Linda Knight Seccaspina was born in Cowansville, Quebec about the same time as the wheel was invented and the first time she realized she could tell a tale was when she got caught passing her smutty stories around in Grade 7 at CHS by Mrs. Blinn. When Derek "Wheels" Wheeler from Degrassi Jr. High died in 2010, Linda wrote her own obituary. Some people said she should think about a career in writing obituaries. Before she laid her fingers to a keyboard, Linda owned the eclectic store Flash Cadilac and Savannah Devilles in Ottawa from 1976-1996. After writing for years about things that she cared about or pissed her off she finally found her calling. Is it sex drugs and rock n' roll you might ask? No, it is history. Seeing that her very first boyfriend in Grade 5 (who she won a Twist contest with in the 60s) is the head of the Brome Misissiquoi Historical Society and also specializes in local history back in Quebec, she finds that quite funny. She writes every single day and is also a columnist for Hometown News and Screamin's Mamas. She is a volunteer for the Carleton Place and Beckwith Heritage Museum, an admin for the Lanark County Genealogical Society Facebook page, and a local guest speaker. She has been now labelled an historian by the locals which in her mind is wrong. You see she will never be like the iconic local Lanark County historian Howard Morton Brown, nor like famed local writer Mary Cook. She proudly calls herself The National Enquirer Historical writer of Lanark County, and that she can live with. Linda has been called the most stubborn woman in Lanark County, and has requested her ashes to be distributed in any Casino parking lot as close to any Wheel of Fortune machine as you can get. But since she wrote her obituary, most people assume she's already dead. Linda has published six books, "Menopausal Woman From the Corn," "Cowansville High Misremembered," "Naked Yoga, Twinkies and Celebrities," "Cancer Calls Collect," "The Tilted Kilt-Vintage Whispers of Carleton Place," and "Flashbacks of Little Miss Flash Cadilac." All are available at Amazon in paperback and Kindle. Linda's books are for sale on Amazon or at Wisteria · 62 Bridge Street · Carleton Place, Ottawa, Canada, and at the Carleton Place and Beckwith Heritage Museum · 267 Edmund Street · Carleton Place, Ottawa, Canada--Appleton Museum-Mississippi Textile Mill and Mill Street Books and Heritage House Museum and The Artists Loft in Smith Falls.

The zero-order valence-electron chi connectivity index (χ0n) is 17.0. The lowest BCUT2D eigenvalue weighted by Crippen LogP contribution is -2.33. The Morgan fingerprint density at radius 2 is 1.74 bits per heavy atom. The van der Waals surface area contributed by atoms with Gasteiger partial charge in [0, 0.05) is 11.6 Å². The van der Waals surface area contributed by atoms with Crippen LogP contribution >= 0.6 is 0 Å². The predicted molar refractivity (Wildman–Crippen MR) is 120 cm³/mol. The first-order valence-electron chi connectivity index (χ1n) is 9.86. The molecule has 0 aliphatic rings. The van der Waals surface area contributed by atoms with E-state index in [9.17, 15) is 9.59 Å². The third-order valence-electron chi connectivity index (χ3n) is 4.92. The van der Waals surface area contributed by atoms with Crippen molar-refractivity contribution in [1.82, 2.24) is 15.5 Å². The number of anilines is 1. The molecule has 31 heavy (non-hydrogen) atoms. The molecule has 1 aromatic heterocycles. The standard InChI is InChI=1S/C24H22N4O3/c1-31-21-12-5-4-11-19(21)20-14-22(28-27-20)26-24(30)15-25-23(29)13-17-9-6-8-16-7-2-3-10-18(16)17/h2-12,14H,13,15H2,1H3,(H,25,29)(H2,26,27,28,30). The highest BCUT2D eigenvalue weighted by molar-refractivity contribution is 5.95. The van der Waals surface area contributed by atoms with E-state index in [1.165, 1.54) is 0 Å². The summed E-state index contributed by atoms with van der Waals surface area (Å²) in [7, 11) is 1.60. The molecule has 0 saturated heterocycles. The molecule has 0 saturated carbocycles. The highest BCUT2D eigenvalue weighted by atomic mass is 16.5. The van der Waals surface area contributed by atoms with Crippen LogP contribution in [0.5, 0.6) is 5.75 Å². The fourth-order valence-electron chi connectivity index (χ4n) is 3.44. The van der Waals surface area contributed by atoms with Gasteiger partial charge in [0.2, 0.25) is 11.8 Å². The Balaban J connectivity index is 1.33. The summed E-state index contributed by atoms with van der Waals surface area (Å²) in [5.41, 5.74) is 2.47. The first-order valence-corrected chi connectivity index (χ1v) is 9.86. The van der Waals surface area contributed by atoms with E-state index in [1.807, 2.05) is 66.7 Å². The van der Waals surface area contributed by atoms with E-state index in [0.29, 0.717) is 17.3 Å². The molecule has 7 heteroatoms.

7 responses »

  1. I am delighted to find this information as I have been researching for a while. The Hilda Martin mentioned in this post is my great aunt Hilda. She returned to England with the children and set up a home in Rottingdean, East Sussex.

    I have a copy of the passenger list – they all travelled on 24 July 1940. The baby you mention was two years old.

    I have photos of aunt Hilda when before she was guardian of these children, …I also have the old travel watch that she took to Canada with her…still ticking!!

    I would love to obtain any photos of her in Canada.

    Aunt Hilda retired to a place called South Heighton and I often visited with my family.



  2. My brother Stephen, now deceased, and I had gone a little earlier across the Atlantic, and had .been staying with American friends and cousins around Philadelphia, when my mother heard that Hilda had also come to N. America. So she was only too glad to join her, with us. I was lucky to have three years at Ashbury College, Ottawa, which gave a good start to my education. I returned to England in 1943, aged 14, and Stephen the following year. We all had a very good friend in Carleton Place, Gordon Hobbs. I hope he is alive and well.
    Geoffrey Plowden, 3rd January 2020.


  3. The only person I can now trace is Malcolm Lord Selsdon, because he is a peer in the ‘Lords. I know that Anne, Elizabeth and Stephen have died. I believe Jane’s son did very well in the Army, and once commanded the Queen’s birthday parade, but don’t know his name.